US8511688B2 - Intermittent sealing device - Google Patents

Intermittent sealing device Download PDF

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Publication number
US8511688B2
US8511688B2 US13/033,538 US201113033538A US8511688B2 US 8511688 B2 US8511688 B2 US 8511688B2 US 201113033538 A US201113033538 A US 201113033538A US 8511688 B2 US8511688 B2 US 8511688B2
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Prior art keywords
seal
sealing
fixing
retractor
perimeter
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US20120018955A1 (en
Inventor
David Gordon Wilson
Jon M. Ballou
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Wilson Solarpower Corp
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Praxair Technology Inc
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Priority to US72899105P priority Critical
Priority to US11/582,233 priority patent/US20070089283A1/en
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Priority to US13/033,538 priority patent/US8511688B2/en
Publication of US20120018955A1 publication Critical patent/US20120018955A1/en
Assigned to PRAXAIR TECHNOLOGY, INC. reassignment PRAXAIR TECHNOLOGY, INC. ASSIGNMENT OF ASSIGNORS INTEREST (SEE DOCUMENT FOR DETAILS). Assignors: WILSON SOLARPOWER CORPORATION
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Publication of US8511688B2 publication Critical patent/US8511688B2/en
Assigned to WILSON SOLARPOWER CORPORATION reassignment WILSON SOLARPOWER CORPORATION CHANGE OF NAME (SEE DOCUMENT FOR DETAILS). Assignors: WILSON TURBOPOWER, INC.
Assigned to WILSON SOLARPOWER CORPORATION reassignment WILSON SOLARPOWER CORPORATION ASSIGNMENT OF ASSIGNORS INTEREST (SEE DOCUMENT FOR DETAILS). Assignors: PRAXAIR TECHNOLOGY, INC.
Assigned to WILSON TURBOPOWER, INC. reassignment WILSON TURBOPOWER, INC. ASSIGNMENT OF ASSIGNORS INTEREST (SEE DOCUMENT FOR DETAILS). Assignors: BALLOU, JON M., WILSON, DAVID GORDON
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    • FMECHANICAL ENGINEERING; LIGHTING; HEATING; WEAPONS; BLASTING
    • F16ENGINEERING ELEMENTS AND UNITS; GENERAL MEASURES FOR PRODUCING AND MAINTAINING EFFECTIVE FUNCTIONING OF MACHINES OR INSTALLATIONS; THERMAL INSULATION IN GENERAL
    • F16JPISTONS; CYLINDERS; SEALINGS
    • F16J15/00Sealings
    • F16J15/02Sealings between relatively-stationary surfaces
    • F16J15/06Sealings between relatively-stationary surfaces with solid packing compressed between sealing surfaces
    • F16J15/061Sealings between relatively-stationary surfaces with solid packing compressed between sealing surfaces with positioning means
    • FMECHANICAL ENGINEERING; LIGHTING; HEATING; WEAPONS; BLASTING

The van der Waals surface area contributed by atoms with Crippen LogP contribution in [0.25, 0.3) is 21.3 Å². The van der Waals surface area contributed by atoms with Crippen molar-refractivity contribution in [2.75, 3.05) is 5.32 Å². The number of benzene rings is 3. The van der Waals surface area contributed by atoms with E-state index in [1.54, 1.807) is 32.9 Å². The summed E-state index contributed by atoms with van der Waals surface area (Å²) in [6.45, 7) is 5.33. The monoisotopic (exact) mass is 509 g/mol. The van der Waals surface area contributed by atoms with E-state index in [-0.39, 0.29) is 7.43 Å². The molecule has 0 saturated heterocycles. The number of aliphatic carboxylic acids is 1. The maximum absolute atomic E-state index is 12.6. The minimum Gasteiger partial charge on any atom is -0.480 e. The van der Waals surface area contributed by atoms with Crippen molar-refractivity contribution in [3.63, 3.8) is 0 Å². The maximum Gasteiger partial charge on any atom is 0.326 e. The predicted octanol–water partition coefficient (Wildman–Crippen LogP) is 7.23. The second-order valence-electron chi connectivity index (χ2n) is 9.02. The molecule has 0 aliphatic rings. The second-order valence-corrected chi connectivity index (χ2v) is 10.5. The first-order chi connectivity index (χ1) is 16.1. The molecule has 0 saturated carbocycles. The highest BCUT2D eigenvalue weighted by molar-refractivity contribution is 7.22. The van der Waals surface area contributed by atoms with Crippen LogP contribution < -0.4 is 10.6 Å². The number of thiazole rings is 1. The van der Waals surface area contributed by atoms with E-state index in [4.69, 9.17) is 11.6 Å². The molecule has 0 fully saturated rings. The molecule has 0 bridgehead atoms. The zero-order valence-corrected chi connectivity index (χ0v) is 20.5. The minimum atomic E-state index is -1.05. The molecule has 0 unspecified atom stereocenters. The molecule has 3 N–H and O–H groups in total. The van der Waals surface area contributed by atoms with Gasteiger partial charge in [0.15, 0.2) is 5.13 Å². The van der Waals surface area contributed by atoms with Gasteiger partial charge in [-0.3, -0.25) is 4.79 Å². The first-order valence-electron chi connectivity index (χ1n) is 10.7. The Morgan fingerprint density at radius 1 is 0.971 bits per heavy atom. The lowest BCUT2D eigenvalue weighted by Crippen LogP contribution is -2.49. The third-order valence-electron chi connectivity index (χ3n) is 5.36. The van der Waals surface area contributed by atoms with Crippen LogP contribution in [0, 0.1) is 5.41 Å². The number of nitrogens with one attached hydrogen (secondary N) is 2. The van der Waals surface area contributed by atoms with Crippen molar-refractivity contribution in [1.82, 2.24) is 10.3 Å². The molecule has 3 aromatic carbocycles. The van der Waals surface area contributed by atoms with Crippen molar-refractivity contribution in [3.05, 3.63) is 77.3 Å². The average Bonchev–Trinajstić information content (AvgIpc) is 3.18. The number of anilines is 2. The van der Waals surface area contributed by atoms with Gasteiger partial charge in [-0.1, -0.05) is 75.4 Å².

• F16ENGINEERING ELEMENTS AND UNITS; GENERAL MEASURES FOR PRODUCING AND MAINTAINING EFFECTIVE FUNCTIONING OF MACHINES OR INSTALLATIONS; THERMAL INSULATION IN GENERAL
    • F16JPISTONS; CYLINDERS; SEALINGS
    • F16J15/00Sealings
    • F16J15/02Sealings between relatively-stationary surfaces
    • F16J15/06Sealings between relatively-stationary surfaces with solid packing compressed between sealing surfaces
    • F16J15/064Sealings between relatively-stationary surfaces with solid packing compressed between sealing surfaces the packing combining the sealing function with other functions
    • F16J15/065Sealings between relatively-stationary surfaces with solid packing compressed between sealing surfaces the packing combining the sealing function with other functions fire resistant
    • FMECHANICAL ENGINEERING; LIGHTING; HEATING; WEAPONS; BLASTING
    • F16ENGINEERING ELEMENTS AND UNITS; GENERAL MEASURES FOR PRODUCING AND MAINTAINING EFFECTIVE FUNCTIONING OF MACHINES OR INSTALLATIONS; THERMAL INSULATION IN GENERAL
    • F16JPISTONS; CYLINDERS; SEALINGS
    • F16J15/00Sealings
    • F16J15/02Sealings between relatively-stationary surfaces
    • F16J15/06Sealings between relatively-stationary surfaces with solid packing compressed between sealing surfaces
    • F16J15/067Split packings
    • FMECHANICAL ENGINEERING; LIGHTING; HEATING; WEAPONS; BLASTING
    • F16ENGINEERING ELEMENTS AND UNITS; GENERAL MEASURES FOR PRODUCING AND MAINTAINING EFFECTIVE FUNCTIONING OF MACHINES OR INSTALLATIONS; THERMAL INSULATION IN GENERAL
    • F16JPISTONS; CYLINDERS; SEALINGS
    • F16J15/00Sealings
    • F16J15/16Sealings between relatively-moving surfaces
    • F16J15/34Sealings between relatively-moving surfaces with slip-ring pressed against a more or less radial face on one member
    • F16J15/3436Pressing means
    • F16J15/346Pressing means the pressing force varying during operation
    • FMECHANICAL ENGINEERING; LIGHTING; HEATING; WEAPONS; BLASTING
    • F16ENGINEERING ELEMENTS AND UNITS; GENERAL MEASURES FOR PRODUCING AND MAINTAINING EFFECTIVE FUNCTIONING OF MACHINES OR INSTALLATIONS; THERMAL INSULATION IN GENERAL
    • F16LPIPES; JOINTS OR FITTINGS FOR PIPES; SUPPORTS FOR PIPES, CABLES OR PROTECTIVE TUBING; MEANS FOR THERMAL INSULATION IN GENERAL
    • F16L19/00Joints in which sealing surfaces are pressed together by means of a member, e.g. a swivel nut, screwed on or into one of the joint parts
    • F16L19/06Joints in which sealing surfaces are pressed together by means of a member, e.g. a swivel nut, screwed on or into one of the joint parts in which radial clamping is obtained by wedging action on non-deformed pipe ends